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University of Wisconsin-Madison: 10-Dec-2007
Modern humans in evolutionary fast lane
New research shows that humans have been evolving rapidly for the past 40,000 years.
This challenges the widespread belief that human evolution has slowed to a crawl
or even stopped.
The new study finds that modern humans' recent past has been a time of extra-fast
evolution. This has been driven by cultural changes and an explosive increase in
Data for the study came from aninternationalgenomicsproject. The work is published
in the 10 Dec issue of the Proceedings of the National Academy of Sciences (PNAS).
The research team was led by University of Wisconsin-Madison anthropologistJohn
Hawks estimates that positive selection in the past 5,000 years has been happening
roughly 100 times as fast as at any time in human evolution.
Many of the new genetic changes are linked to alterations in human diet caused by
the coming of agriculture (Note 1). Another source of change has been resistance
to diseases, says the research team. These became major killers when humans first
began to live in cities.
The findings will likely lead to a rethinking of our ideas about human evolution,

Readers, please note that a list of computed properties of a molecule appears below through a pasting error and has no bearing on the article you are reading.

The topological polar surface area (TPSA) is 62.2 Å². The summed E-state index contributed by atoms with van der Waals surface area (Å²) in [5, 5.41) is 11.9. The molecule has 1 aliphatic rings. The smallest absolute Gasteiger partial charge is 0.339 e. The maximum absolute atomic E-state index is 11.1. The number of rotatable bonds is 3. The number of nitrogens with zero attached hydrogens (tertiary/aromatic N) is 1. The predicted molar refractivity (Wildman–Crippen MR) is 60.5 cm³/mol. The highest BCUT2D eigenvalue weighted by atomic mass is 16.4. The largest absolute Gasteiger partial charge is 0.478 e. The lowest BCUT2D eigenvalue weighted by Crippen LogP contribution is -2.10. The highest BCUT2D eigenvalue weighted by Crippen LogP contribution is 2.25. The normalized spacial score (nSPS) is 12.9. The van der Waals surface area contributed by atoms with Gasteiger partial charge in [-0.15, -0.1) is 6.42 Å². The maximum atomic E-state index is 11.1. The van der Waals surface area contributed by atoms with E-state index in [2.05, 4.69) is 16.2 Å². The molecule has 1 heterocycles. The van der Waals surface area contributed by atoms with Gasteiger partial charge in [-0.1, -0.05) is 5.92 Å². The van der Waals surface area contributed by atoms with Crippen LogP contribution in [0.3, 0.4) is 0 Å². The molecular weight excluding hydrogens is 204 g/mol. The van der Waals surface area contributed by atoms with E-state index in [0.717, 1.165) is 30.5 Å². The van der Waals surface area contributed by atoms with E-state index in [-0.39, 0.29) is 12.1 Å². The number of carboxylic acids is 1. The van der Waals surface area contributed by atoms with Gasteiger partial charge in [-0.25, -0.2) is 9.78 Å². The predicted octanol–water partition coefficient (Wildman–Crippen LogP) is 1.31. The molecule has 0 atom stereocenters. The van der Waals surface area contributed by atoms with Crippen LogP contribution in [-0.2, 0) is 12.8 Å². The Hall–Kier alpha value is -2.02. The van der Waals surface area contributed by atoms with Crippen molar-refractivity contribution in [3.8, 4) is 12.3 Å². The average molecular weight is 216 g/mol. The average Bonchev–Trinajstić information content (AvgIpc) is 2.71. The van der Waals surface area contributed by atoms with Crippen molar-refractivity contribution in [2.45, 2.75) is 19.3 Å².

Hawks says. In particular the notion that modern culture has ended evolution in humans
does not seem to be true at all.
“We are more different genetically from people living 5,000 years ago than they were
different from Neanderthals,” Hawks says.
The research team analyseddata from the internationalHapMap project. This is a
global effort to find all the genetic similarities and differences in human beings.
It studies genes from distinctpopulations around the world.
HapMap will in time be used to identify genes that affect human health. But it can
also provide a map of genetic variation in our ancestors.
The Hapmap project has mapped roughly 4 million of these SNPs. There are estimated
to be 10 million of them in all. The project is also identifying different regions
of DNA known as haplotypes, which contain a large number of SNPs and are shared by
All this Hapmap data is being used in many ways by scientists around the world. The
research carried out by Hawk and his colleagues is using a technique called linkage
disequilibrium decay or LDD.
Human DNA is shuffled from one generation to the next. This is called 'recombination'.
But a chunk of DNA that gives its owner an advantage quickly spreads through a population.
So long, uninterruptedsegments carried by large numbers of people are strong evidence
of a fairly recent evolutionary change - recent enough for recombination not to have
broken them up again. This is what the scientists have been looking for.
Using this test, they found evidence of recent selection on roughly 1,800 genes.
This is 7% of all human genes.
Conventional wisdom is that the pressures of natural selection on humans are less
nowadays than in the past, Hawks says. But genetic changes are now being driven by
major changes in human culture
A good example is lactase, the substance that helps people digest milk. The gene for this normally stops being active when children grow up. But northern Europeans